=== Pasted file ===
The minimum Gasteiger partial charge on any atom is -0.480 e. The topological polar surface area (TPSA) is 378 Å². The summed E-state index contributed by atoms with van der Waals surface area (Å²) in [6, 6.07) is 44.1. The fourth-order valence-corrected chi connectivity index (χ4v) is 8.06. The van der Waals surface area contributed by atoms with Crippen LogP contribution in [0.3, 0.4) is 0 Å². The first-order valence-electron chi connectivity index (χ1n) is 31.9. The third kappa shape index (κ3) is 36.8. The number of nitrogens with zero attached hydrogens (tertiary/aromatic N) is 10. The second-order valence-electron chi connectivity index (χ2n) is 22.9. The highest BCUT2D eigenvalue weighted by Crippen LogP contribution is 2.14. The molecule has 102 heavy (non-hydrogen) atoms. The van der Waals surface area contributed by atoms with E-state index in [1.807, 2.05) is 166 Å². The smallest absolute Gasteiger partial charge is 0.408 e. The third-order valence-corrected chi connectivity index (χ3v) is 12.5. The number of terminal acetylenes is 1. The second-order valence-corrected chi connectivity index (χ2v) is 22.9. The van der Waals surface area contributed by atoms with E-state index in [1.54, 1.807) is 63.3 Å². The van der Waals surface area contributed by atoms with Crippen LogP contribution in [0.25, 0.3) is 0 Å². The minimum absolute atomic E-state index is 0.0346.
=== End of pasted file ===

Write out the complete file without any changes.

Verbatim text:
The minimum Gasteiger partial charge on any atom is -0.480 e. The topological polar surface area (TPSA) is 378 Å². The summed E-state index contributed by atoms with van der Waals surface area (Å²) in [6, 6.07) is 44.1. The fourth-order valence-corrected chi connectivity index (χ4v) is 8.06. The van der Waals surface area contributed by atoms with Crippen LogP contribution in [0.3, 0.4) is 0 Å². The first-order valence-electron chi connectivity index (χ1n) is 31.9. The third kappa shape index (κ3) is 36.8. The number of nitrogens with zero attached hydrogens (tertiary/aromatic N) is 10. The second-order valence-electron chi connectivity index (χ2n) is 22.9. The highest BCUT2D eigenvalue weighted by Crippen LogP contribution is 2.14. The molecule has 102 heavy (non-hydrogen) atoms. The van der Waals surface area contributed by atoms with E-state index in [1.807, 2.05) is 166 Å². The smallest absolute Gasteiger partial charge is 0.408 e. The third-order valence-corrected chi connectivity index (χ3v) is 12.5. The number of terminal acetylenes is 1. The second-order valence-corrected chi connectivity index (χ2v) is 22.9. The van der Waals surface area contributed by atoms with E-state index in [1.54, 1.807) is 63.3 Å². The van der Waals surface area contributed by atoms with Crippen LogP contribution in [0.25, 0.3) is 0 Å². The minimum absolute atomic E-state index is 0.0346.